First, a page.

Exercise Science BS/MS

Combine undergraduate and graduate education with the ultimate wellness degree.

Our students develop a strong foundation in anatomy, exercise physiology, biomechanics, neuroscience, exercise prescription, and exercise nutrition through rigorous coursework. The science-based curriculum prepares graduates to work with individuals across the lifespan to promote healthy lifestyle changes through basic interventions and referrals.

Graduates are well prepared and encouraged to take a national certification exam, such as the ACSM Certified Exercise Physiologist (EP-C) or the NSCA Certified Strength and Conditioning Specialist (CSCS). Students have the opportunity to gain hands-on experience working with faculty on ongoing research projects.

The BS/MS in ES provides students with the opportunity to earn both a bachelor’s and master’s degree in five years. Students are well-prepared for positions in health/fitness, cardiac rehab, injury prevention, wellness, and strength and conditioning.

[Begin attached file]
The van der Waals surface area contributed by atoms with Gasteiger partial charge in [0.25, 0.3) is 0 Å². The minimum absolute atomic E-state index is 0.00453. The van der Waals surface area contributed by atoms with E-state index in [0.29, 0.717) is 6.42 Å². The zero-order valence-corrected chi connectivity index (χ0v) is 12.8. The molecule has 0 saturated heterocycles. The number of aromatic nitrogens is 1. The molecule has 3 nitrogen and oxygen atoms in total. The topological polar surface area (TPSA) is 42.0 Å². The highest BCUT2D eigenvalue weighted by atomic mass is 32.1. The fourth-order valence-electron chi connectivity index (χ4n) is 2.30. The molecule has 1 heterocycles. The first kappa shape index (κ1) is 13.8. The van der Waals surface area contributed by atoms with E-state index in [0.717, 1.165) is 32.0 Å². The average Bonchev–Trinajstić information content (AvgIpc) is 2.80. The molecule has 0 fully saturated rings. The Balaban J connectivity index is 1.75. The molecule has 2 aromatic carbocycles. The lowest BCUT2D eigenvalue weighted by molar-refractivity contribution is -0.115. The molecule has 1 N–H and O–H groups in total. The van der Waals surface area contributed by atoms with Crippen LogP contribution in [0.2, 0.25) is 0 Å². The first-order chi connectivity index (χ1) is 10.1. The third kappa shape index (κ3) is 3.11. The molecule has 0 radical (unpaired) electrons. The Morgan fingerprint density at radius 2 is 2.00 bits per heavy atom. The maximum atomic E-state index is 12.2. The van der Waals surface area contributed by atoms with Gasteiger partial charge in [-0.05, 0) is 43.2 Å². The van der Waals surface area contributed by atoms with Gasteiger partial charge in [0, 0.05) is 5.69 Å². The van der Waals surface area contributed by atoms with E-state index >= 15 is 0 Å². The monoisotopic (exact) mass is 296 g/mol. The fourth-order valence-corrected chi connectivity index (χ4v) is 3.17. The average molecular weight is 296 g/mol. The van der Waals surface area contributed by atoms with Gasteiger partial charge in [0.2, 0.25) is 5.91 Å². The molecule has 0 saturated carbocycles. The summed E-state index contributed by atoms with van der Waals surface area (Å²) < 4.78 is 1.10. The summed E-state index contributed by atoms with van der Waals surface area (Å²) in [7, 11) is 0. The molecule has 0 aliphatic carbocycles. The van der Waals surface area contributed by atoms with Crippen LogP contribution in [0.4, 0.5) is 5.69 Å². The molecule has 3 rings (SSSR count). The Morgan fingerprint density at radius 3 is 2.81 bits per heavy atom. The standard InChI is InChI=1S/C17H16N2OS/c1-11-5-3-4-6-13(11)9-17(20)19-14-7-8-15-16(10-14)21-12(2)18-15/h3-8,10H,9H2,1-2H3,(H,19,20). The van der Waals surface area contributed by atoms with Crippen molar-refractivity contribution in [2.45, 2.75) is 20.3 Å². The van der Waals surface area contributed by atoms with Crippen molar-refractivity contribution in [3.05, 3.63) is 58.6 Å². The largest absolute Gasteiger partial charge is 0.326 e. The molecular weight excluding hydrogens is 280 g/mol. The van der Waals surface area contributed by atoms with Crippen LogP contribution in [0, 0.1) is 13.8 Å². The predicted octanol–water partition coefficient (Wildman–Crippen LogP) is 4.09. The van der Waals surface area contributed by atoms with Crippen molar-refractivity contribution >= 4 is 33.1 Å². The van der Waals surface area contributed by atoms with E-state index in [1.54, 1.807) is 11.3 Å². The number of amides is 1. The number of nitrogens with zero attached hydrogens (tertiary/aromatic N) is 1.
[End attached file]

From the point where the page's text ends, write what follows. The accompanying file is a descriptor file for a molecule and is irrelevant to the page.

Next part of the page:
Learning Outcomes

The BS/MS in Exercise Science prepares graduates for entry-level and managerial positions in the areas of fitness, health and wellness, sport performance/strength and conditioning, and injury prevention and rehabilitation. Students apply the scientific principles of exercise conditioning to design exercise programs to enhance the well-being of individuals.

Skills gained in this program include managing, organizing and meeting deadlines, analyzing, critical thinking, teaching, interpreting, communicating, persuading/influencing, coordinating, planning, problem solving, and coaching.

Upon successful completion of all requirements, the student will be able to:

  • Design and prescribe exercise programs for individuals across the lifespan to restore health, maintain optimal well-being, and enhance sports performance 
  • Pass a national certification exam (ACSM, NSCA) 
  • Demonstrate problem solving, professionalism, critical thinking and communication
  • Conduct basic and applied research in exercise science